The white sturgeon caviar and sea urchin on grilled bread, two Saison classics, were both delicious. I also really enjoyed the striped horse mackerel, which was served in broth of rose and verbena full of floral and bright flavors. The spot prawn, cooked live over the fire, was quite similar to a dish I tasted at Angler, Saison’s new sister restaurant, a few weeks prior. I didn’t mind having it again, as it was sublime. The tomato course, served as three small plates, was captivating for its interplay of intense flavors and textures. I opted to skip red meat on this night. A succession of vegetable courses that followed were all delicious and didn’t make me feel like I was missing anything at all. Desserts were exquisite, as usual.


Embered tomato inside another tomato

For the wines, I focused on a selection of bottles I thought would pair well with the food, but I also wanted to balance some more obvious choices – Burgundy and Piedmont in particular – with a dose of Tuscany, Alto Piemonte, under the radar Friulian whites and an impossible to find Champagne from Cédric Bouchard, most of which were unfamiliar to guests. Once again, Wine Director Noah Dranow and his team did a superb job in keeping wine service brisk and attentive, both of which we greatly appreciated. 

The 1995 Krug is gorgeous. I chose it because one of my guests loves Krug and I thought the 1995 would have the right amount of complexity to pair beautifully with the smokiness in Saison’s caviar. Although the 1995 Krug is not a truly epic wine, it is in a sweet spot right now and it works perfectly with our first course.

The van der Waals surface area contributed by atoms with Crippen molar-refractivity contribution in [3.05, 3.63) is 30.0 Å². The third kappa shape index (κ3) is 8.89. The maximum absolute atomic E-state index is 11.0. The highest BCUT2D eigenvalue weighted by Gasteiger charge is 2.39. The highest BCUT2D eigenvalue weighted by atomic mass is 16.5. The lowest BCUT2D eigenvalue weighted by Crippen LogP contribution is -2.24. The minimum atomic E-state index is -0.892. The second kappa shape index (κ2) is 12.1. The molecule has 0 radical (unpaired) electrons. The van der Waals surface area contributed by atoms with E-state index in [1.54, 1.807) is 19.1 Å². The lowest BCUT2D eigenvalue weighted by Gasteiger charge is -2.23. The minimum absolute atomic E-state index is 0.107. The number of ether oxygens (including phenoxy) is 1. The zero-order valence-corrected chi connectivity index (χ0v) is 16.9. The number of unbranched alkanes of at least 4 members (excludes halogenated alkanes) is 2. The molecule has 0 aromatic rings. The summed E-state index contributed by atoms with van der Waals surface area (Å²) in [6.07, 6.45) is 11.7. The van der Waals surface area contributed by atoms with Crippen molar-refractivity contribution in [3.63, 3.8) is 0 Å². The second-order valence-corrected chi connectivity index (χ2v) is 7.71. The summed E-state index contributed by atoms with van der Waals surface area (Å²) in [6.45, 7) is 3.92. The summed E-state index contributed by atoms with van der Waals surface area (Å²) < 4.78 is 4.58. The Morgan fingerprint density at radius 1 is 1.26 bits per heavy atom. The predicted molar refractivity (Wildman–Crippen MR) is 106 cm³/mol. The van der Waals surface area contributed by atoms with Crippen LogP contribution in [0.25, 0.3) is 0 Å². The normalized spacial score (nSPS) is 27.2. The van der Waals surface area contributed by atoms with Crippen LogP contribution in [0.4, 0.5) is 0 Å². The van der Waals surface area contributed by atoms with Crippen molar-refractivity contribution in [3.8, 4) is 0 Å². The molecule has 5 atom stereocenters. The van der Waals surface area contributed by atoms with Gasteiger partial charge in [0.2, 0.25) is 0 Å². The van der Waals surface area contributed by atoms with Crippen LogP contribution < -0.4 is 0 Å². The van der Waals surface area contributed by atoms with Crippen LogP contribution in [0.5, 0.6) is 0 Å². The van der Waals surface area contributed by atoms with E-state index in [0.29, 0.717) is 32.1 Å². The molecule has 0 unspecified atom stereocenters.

We then moved on to a pair of Chablis from Raveneau. Why not? Here I wanted something luxurious. These two profound Grand Cru Chablis deliver the goods and then some. An utterly mesmerizing wine, the 2010 Chablis Valmur reaches dizzying heights of profoundness, with a stunning interplay of rich fruit and a host of more mineral, slightly reductive overtones that form a fabric of exquisite beauty. Time only does wonders for the 2010, a wine of simply extraordinary beauty, but its most satisfying moment arrives next to the embered tomato inside another tomato, where the explosion of aromas, flavors and textures is simply breathtaking. The 2010 Valmur was a last-minute replacement for an awkward 2004 Dauvissat Clos that I wanted to serve next to the 2010 Raveneau Clos, but in the end it all worked out well. Speaking of the 2010 Chablis Clos, it is stunning, just a little less stunning than the Valmur. I usually prefer the Clos to the Valmur, but on this night the Clos is a bit elusive. I am also taken aback by the wine’s exoticism and textural unctuousness, qualities I would have expected to see more in the Valmur. In fact, I hadn’t seen the bottles myself, I would have sworn the wines were mixed up! Readers fortunate enough to own the 2010 Raveneaus are in for a treat. A few days after this dinner, I opened a 2010 Blanchot, which I then forgot about for a few days. I was shocked to see how gorgeous that wine was after having been left open in a refrigerator for three days!